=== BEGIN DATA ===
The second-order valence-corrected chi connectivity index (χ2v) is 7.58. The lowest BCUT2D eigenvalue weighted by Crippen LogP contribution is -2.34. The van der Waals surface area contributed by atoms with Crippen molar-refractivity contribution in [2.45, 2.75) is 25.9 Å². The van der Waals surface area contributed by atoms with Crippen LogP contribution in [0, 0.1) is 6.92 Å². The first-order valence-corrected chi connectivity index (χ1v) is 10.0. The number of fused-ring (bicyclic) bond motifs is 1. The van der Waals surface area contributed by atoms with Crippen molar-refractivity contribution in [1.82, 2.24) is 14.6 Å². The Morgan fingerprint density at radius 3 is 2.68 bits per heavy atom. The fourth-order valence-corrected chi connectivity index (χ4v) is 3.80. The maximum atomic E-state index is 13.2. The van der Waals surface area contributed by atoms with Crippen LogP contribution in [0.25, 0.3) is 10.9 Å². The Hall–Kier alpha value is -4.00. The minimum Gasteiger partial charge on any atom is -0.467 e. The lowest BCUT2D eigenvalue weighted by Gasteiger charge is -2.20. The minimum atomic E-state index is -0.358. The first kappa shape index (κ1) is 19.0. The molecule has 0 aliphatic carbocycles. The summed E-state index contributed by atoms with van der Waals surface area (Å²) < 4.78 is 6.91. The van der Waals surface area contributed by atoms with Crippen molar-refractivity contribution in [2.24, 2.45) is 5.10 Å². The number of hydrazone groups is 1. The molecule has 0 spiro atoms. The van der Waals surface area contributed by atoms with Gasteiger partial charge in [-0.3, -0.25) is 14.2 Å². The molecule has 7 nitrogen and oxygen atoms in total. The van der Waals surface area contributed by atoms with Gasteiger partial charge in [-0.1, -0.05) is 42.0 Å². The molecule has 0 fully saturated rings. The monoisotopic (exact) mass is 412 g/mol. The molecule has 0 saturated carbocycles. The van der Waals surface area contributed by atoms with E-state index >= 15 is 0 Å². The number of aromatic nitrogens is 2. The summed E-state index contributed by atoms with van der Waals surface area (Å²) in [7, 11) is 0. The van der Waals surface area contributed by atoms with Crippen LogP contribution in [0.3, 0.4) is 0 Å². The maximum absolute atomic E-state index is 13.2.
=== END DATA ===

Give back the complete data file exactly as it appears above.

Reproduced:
The second-order valence-corrected chi connectivity index (χ2v) is 7.58. The lowest BCUT2D eigenvalue weighted by Crippen LogP contribution is -2.34. The van der Waals surface area contributed by atoms with Crippen molar-refractivity contribution in [2.45, 2.75) is 25.9 Å². The van der Waals surface area contributed by atoms with Crippen LogP contribution in [0, 0.1) is 6.92 Å². The first-order valence-corrected chi connectivity index (χ1v) is 10.0. The number of fused-ring (bicyclic) bond motifs is 1. The van der Waals surface area contributed by atoms with Crippen molar-refractivity contribution in [1.82, 2.24) is 14.6 Å². The Morgan fingerprint density at radius 3 is 2.68 bits per heavy atom. The fourth-order valence-corrected chi connectivity index (χ4v) is 3.80. The maximum atomic E-state index is 13.2. The van der Waals surface area contributed by atoms with Crippen LogP contribution in [0.25, 0.3) is 10.9 Å². The Hall–Kier alpha value is -4.00. The minimum Gasteiger partial charge on any atom is -0.467 e. The lowest BCUT2D eigenvalue weighted by Gasteiger charge is -2.20. The minimum atomic E-state index is -0.358. The first kappa shape index (κ1) is 19.0. The molecule has 0 aliphatic carbocycles. The summed E-state index contributed by atoms with van der Waals surface area (Å²) < 4.78 is 6.91. The van der Waals surface area contributed by atoms with Crippen molar-refractivity contribution in [2.24, 2.45) is 5.10 Å². The number of hydrazone groups is 1. The molecule has 0 spiro atoms. The van der Waals surface area contributed by atoms with Gasteiger partial charge in [-0.3, -0.25) is 14.2 Å². The molecule has 7 nitrogen and oxygen atoms in total. The van der Waals surface area contributed by atoms with Gasteiger partial charge in [-0.1, -0.05) is 42.0 Å². The molecule has 0 fully saturated rings. The monoisotopic (exact) mass is 412 g/mol. The molecule has 0 saturated carbocycles. The van der Waals surface area contributed by atoms with E-state index >= 15 is 0 Å². The number of aromatic nitrogens is 2. The summed E-state index contributed by atoms with van der Waals surface area (Å²) in [7, 11) is 0. The van der Waals surface area contributed by atoms with Crippen LogP contribution in [0.3, 0.4) is 0 Å². The maximum absolute atomic E-state index is 13.2.